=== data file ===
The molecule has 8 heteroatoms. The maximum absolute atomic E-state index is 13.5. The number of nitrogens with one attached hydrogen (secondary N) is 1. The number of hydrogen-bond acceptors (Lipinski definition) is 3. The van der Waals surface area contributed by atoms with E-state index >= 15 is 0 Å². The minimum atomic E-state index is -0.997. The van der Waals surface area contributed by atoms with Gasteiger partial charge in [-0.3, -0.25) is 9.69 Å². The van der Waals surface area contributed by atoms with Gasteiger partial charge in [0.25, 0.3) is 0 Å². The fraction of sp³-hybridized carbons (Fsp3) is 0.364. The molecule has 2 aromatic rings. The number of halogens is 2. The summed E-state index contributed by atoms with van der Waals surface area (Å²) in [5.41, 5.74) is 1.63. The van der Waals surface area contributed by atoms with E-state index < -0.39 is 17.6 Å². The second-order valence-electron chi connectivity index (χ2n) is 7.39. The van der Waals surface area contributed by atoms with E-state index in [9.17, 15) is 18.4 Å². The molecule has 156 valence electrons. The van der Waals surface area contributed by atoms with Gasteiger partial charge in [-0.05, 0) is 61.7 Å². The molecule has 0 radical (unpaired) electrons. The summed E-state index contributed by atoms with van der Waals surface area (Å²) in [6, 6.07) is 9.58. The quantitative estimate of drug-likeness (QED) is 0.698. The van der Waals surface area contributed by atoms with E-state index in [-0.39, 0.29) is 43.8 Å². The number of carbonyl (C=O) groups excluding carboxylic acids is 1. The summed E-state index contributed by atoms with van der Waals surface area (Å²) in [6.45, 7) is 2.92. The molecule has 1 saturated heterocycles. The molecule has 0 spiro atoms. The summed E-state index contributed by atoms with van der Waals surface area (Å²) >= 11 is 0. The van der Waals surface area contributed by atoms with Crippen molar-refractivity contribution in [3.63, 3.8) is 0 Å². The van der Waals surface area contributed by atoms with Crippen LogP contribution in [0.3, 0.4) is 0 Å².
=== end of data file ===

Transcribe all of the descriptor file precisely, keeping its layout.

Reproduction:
The molecule has 8 heteroatoms. The maximum absolute atomic E-state index is 13.5. The number of nitrogens with one attached hydrogen (secondary N) is 1. The number of hydrogen-bond acceptors (Lipinski definition) is 3. The van der Waals surface area contributed by atoms with E-state index >= 15 is 0 Å². The minimum atomic E-state index is -0.997. The van der Waals surface area contributed by atoms with Gasteiger partial charge in [-0.3, -0.25) is 9.69 Å². The van der Waals surface area contributed by atoms with Gasteiger partial charge in [0.25, 0.3) is 0 Å². The fraction of sp³-hybridized carbons (Fsp3) is 0.364. The molecule has 2 aromatic rings. The number of halogens is 2. The summed E-state index contributed by atoms with van der Waals surface area (Å²) in [5.41, 5.74) is 1.63. The van der Waals surface area contributed by atoms with E-state index < -0.39 is 17.6 Å². The second-order valence-electron chi connectivity index (χ2n) is 7.39. The van der Waals surface area contributed by atoms with E-state index in [9.17, 15) is 18.4 Å². The molecule has 156 valence electrons. The van der Waals surface area contributed by atoms with Gasteiger partial charge in [-0.05, 0) is 61.7 Å². The molecule has 0 radical (unpaired) electrons. The summed E-state index contributed by atoms with van der Waals surface area (Å²) in [6, 6.07) is 9.58. The quantitative estimate of drug-likeness (QED) is 0.698. The van der Waals surface area contributed by atoms with E-state index in [-0.39, 0.29) is 43.8 Å². The number of carbonyl (C=O) groups excluding carboxylic acids is 1. The summed E-state index contributed by atoms with van der Waals surface area (Å²) in [6.45, 7) is 2.92. The molecule has 1 saturated heterocycles. The molecule has 0 spiro atoms. The summed E-state index contributed by atoms with van der Waals surface area (Å²) >= 11 is 0. The van der Waals surface area contributed by atoms with Crippen molar-refractivity contribution in [3.63, 3.8) is 0 Å². The van der Waals surface area contributed by atoms with Crippen LogP contribution in [0.3, 0.4) is 0 Å².